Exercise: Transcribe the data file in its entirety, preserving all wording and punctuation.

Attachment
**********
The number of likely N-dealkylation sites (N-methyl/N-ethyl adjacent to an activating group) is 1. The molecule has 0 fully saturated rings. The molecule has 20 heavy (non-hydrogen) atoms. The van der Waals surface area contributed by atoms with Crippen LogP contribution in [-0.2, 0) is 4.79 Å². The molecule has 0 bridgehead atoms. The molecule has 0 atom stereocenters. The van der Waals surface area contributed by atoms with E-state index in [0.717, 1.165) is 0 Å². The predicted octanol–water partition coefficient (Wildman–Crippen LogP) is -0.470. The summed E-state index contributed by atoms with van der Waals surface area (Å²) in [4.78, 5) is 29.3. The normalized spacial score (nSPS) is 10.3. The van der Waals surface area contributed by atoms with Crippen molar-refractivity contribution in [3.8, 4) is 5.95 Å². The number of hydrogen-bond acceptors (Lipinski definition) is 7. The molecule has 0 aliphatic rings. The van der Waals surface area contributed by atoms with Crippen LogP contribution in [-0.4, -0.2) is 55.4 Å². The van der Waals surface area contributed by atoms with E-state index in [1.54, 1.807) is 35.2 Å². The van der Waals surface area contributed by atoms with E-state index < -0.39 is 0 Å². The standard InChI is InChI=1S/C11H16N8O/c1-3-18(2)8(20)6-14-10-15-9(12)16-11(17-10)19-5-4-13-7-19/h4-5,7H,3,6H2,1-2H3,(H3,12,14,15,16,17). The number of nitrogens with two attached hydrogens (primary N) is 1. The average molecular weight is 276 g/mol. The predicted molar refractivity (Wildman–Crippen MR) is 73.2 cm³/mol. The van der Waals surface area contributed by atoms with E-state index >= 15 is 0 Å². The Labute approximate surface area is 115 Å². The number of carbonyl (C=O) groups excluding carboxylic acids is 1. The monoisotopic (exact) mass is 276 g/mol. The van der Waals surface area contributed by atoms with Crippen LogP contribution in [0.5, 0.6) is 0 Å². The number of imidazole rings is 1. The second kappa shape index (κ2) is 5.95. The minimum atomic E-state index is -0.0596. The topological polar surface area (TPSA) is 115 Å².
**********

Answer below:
The number of likely N-dealkylation sites (N-methyl/N-ethyl adjacent to an activating group) is 1. The molecule has 0 fully saturated rings. The molecule has 20 heavy (non-hydrogen) atoms. The van der Waals surface area contributed by atoms with Crippen LogP contribution in [-0.2, 0) is 4.79 Å². The molecule has 0 bridgehead atoms. The molecule has 0 atom stereocenters. The van der Waals surface area contributed by atoms with E-state index in [0.717, 1.165) is 0 Å². The predicted octanol–water partition coefficient (Wildman–Crippen LogP) is -0.470. The summed E-state index contributed by atoms with van der Waals surface area (Å²) in [4.78, 5) is 29.3. The normalized spacial score (nSPS) is 10.3. The van der Waals surface area contributed by atoms with Crippen molar-refractivity contribution in [3.8, 4) is 5.95 Å². The number of hydrogen-bond acceptors (Lipinski definition) is 7. The molecule has 0 aliphatic rings. The van der Waals surface area contributed by atoms with Crippen LogP contribution in [-0.4, -0.2) is 55.4 Å². The van der Waals surface area contributed by atoms with E-state index in [1.54, 1.807) is 35.2 Å². The van der Waals surface area contributed by atoms with E-state index < -0.39 is 0 Å². The standard InChI is InChI=1S/C11H16N8O/c1-3-18(2)8(20)6-14-10-15-9(12)16-11(17-10)19-5-4-13-7-19/h4-5,7H,3,6H2,1-2H3,(H3,12,14,15,16,17). The number of nitrogens with two attached hydrogens (primary N) is 1. The average molecular weight is 276 g/mol. The predicted molar refractivity (Wildman–Crippen MR) is 73.2 cm³/mol. The van der Waals surface area contributed by atoms with E-state index >= 15 is 0 Å². The Labute approximate surface area is 115 Å². The number of carbonyl (C=O) groups excluding carboxylic acids is 1. The monoisotopic (exact) mass is 276 g/mol. The van der Waals surface area contributed by atoms with Crippen LogP contribution in [0.5, 0.6) is 0 Å². The number of imidazole rings is 1. The second kappa shape index (κ2) is 5.95. The minimum atomic E-state index is -0.0596. The topological polar surface area (TPSA) is 115 Å².